FDOC (appropriately a four-letter word that begins with F) is around the corner, y'all. This is, uh, extremely scary as a rising senior, and I have no idea where the time went. It seems like yesterday that I remember thinking this Aliza girl in Giles with the anti-Bush dry-erase board doodles was The Coolest Person. And to think now we procrastinate for hours on end together, scheming and talking about how big of a mistake our majors are.
Also! My best bud Aaron sent this to me. This American Life is his favorite because duh, and this episode is all about the APA and the DSM description of homosexuality. Summer is all about having the time to listen to things like this!
I wish I could tell her.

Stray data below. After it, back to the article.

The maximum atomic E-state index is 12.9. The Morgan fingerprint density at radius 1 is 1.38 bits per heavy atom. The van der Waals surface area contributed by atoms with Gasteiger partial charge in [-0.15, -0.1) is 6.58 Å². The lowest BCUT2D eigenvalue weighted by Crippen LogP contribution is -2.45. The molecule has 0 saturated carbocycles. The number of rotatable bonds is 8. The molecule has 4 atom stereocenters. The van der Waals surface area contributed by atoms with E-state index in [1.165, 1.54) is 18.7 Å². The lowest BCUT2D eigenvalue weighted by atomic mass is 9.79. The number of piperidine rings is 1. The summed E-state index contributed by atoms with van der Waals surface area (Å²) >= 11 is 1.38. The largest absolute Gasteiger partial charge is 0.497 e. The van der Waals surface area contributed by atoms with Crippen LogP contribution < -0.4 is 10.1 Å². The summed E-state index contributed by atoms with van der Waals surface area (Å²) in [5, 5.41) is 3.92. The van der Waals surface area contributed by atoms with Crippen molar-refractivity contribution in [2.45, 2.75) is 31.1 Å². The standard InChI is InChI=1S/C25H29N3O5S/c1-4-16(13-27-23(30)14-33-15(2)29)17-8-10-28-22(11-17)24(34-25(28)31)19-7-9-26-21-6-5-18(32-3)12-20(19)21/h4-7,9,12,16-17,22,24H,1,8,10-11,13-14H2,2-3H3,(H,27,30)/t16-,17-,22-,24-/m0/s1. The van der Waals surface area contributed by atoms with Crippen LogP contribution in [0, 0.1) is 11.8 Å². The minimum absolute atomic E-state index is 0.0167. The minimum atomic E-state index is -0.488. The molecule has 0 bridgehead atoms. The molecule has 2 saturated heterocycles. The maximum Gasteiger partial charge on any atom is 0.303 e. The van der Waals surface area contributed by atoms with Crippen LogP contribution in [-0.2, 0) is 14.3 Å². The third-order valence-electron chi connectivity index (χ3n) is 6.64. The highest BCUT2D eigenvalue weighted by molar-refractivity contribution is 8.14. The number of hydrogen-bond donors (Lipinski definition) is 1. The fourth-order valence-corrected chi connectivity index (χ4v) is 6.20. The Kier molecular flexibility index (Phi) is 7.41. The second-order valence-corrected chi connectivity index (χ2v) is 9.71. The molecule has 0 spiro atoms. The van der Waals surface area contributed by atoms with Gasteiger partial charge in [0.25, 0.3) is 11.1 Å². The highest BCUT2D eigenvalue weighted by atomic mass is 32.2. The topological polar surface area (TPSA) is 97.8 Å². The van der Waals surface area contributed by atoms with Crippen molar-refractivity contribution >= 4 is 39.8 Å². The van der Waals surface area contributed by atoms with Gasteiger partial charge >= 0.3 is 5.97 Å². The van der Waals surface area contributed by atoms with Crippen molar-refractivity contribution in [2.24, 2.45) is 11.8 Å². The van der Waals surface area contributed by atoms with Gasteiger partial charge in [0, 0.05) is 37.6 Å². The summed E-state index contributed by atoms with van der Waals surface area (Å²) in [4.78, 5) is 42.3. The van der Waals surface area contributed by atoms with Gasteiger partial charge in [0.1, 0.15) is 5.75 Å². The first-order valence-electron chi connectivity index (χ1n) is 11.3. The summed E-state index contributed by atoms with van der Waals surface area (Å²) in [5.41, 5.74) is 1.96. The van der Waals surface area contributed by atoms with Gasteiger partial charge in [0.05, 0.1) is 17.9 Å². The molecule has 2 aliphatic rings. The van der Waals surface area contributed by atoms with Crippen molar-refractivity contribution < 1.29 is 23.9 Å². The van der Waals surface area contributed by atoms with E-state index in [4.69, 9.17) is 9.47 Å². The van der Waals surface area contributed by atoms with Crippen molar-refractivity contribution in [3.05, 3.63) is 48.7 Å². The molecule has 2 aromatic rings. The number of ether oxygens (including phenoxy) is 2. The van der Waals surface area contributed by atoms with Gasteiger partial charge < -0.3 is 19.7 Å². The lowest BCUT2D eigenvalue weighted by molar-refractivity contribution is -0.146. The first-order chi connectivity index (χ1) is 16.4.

I am a closeted lesbian woman at Duke. Now that wasn’t so hard, was it? It’s taken me months, years even, to be able to say that to myself. Coming out to myself was one of the hardest things I’ve ever had to do—well, until recently. Now that I’ve begun to accept myself for who I am, I’ve realized how much further I still have to go. Being in the closet is so much harder than I thought (‘duh’ right?). I should start by saying that I don’t “look” gay—see Risa’s recent post for an excellent explanation as to why that is an absurd idea :). But my point is that no one would meet me and have any reason to think I was anything but straight. That sucks. After working so hard to accept myself, it hurts so much to have to endure the comments people make unwittingly. Of course hateful words and derogatory remarks towards lesbians hurt, but worse, occasionally, is the assumption of heterosexuality. No, I do not want to talk about my dream wedding to my dream man (playing along with that game is especially difficult). No, I do not care to comment on whether I want a summer wedding or a winter wedding—I don’t have the same rights that you do. Of course Leonardo DiCaprio is a fox in Inception, but did you see Ellen Page?? Beautiful. I feel like every conversation I have, I have twice. Once out-loud, playing along with the hetero-assumptions my oblivious companion is making. And a second time in my head, where I get to come up with all kinds of witty retorts to assert my identity. Unfortunately, I’ve faced this particular challenge many times at my workplace this summer. Once, my [female] manager made an off-hand remark that, taken out of context, sounded like she was hitting on me. She immediately started laughing and falling all over herself explaining that she wasn’t hitting on me, and that she in fact ‘liked boys.’ I just wish I had the balls to say what I was thinking in my head, “don’t worry, you’re not my type anyways.” Another time, several of my coworkers were discussing previous bosses that they had who had a tendency to over share personal information. One of them, another one of my managers, brought up a lesbian couple who ran the restaurant she was working at. They had apparently offered to explain how two women were intimate with each other (no doubt a conversation that was brought up by inquiring minds). My manager told us the story with a disgusted tone of voice and a horrified look on her face—clearly expressing her discomfort with lesbian sexuality. I just sat there in silence, feeling my face getting hotter by the minute and probably turning bright red. I hate that I have to sit in silence when I am feeling so deeply offended. I hate that people don’t and can’t understand how hard I’ve worked to accept myself. Living in the closet has laid this almost unbearable weight on my shoulders that I worry will never go away. The prospect of coming out to my friends or family is just as terrifying. The scariest part is not that I think they won’t accept my homosexuality, but rather that they’ll feel like I’ve been lying to them. Which, I guess I have been.